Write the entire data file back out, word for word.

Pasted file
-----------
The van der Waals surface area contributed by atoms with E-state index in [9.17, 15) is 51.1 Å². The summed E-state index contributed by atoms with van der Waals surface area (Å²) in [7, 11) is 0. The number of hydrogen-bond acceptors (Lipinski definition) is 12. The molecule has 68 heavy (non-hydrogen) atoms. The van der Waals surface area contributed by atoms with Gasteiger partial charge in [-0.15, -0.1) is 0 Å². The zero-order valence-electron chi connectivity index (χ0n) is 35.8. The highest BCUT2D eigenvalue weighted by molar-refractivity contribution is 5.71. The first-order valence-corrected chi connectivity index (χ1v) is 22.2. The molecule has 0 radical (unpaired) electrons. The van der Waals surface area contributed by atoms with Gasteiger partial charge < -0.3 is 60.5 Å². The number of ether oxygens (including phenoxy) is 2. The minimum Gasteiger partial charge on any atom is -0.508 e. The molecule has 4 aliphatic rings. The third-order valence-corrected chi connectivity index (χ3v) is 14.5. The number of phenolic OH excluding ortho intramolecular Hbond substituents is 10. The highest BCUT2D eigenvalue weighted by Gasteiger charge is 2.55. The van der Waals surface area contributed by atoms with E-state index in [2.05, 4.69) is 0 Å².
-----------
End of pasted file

The van der Waals surface area contributed by atoms with E-state index in [9.17, 15) is 51.1 Å². The summed E-state index contributed by atoms with van der Waals surface area (Å²) in [7, 11) is 0. The number of hydrogen-bond acceptors (Lipinski definition) is 12. The molecule has 68 heavy (non-hydrogen) atoms. The van der Waals surface area contributed by atoms with Gasteiger partial charge in [-0.15, -0.1) is 0 Å². The zero-order valence-electron chi connectivity index (χ0n) is 35.8. The highest BCUT2D eigenvalue weighted by molar-refractivity contribution is 5.71. The first-order valence-corrected chi connectivity index (χ1v) is 22.2. The molecule has 0 radical (unpaired) electrons. The van der Waals surface area contributed by atoms with Gasteiger partial charge < -0.3 is 60.5 Å². The number of ether oxygens (including phenoxy) is 2. The minimum Gasteiger partial charge on any atom is -0.508 e. The molecule has 4 aliphatic rings. The third-order valence-corrected chi connectivity index (χ3v) is 14.5. The number of phenolic OH excluding ortho intramolecular Hbond substituents is 10. The highest BCUT2D eigenvalue weighted by Gasteiger charge is 2.55. The van der Waals surface area contributed by atoms with E-state index in [2.05, 4.69) is 0 Å².